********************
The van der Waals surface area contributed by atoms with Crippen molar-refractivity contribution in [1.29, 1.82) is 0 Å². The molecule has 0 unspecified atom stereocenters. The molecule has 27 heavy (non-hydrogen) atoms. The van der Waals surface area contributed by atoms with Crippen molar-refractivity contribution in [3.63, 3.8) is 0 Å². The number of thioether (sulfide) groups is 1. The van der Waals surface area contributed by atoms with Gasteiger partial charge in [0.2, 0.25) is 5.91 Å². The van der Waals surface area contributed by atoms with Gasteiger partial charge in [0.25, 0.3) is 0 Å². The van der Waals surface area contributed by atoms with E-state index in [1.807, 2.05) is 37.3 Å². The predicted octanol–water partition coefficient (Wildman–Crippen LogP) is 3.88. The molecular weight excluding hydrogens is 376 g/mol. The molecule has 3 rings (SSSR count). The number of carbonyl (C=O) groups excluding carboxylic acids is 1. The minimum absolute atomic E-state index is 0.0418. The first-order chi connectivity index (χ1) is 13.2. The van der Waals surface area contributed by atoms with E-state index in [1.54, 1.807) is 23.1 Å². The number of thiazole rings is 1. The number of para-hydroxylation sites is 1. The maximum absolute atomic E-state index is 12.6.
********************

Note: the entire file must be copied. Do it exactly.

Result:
The van der Waals surface area contributed by atoms with Crippen molar-refractivity contribution in [1.29, 1.82) is 0 Å². The molecule has 0 unspecified atom stereocenters. The molecule has 27 heavy (non-hydrogen) atoms. The van der Waals surface area contributed by atoms with Crippen molar-refractivity contribution in [3.63, 3.8) is 0 Å². The number of thioether (sulfide) groups is 1. The van der Waals surface area contributed by atoms with Gasteiger partial charge in [0.2, 0.25) is 5.91 Å². The van der Waals surface area contributed by atoms with Gasteiger partial charge in [0.25, 0.3) is 0 Å². The van der Waals surface area contributed by atoms with E-state index in [1.807, 2.05) is 37.3 Å². The predicted octanol–water partition coefficient (Wildman–Crippen LogP) is 3.88. The molecular weight excluding hydrogens is 376 g/mol. The molecule has 3 rings (SSSR count). The number of carbonyl (C=O) groups excluding carboxylic acids is 1. The minimum absolute atomic E-state index is 0.0418. The first-order chi connectivity index (χ1) is 13.2. The van der Waals surface area contributed by atoms with E-state index in [1.54, 1.807) is 23.1 Å². The number of thiazole rings is 1. The number of para-hydroxylation sites is 1. The maximum absolute atomic E-state index is 12.6.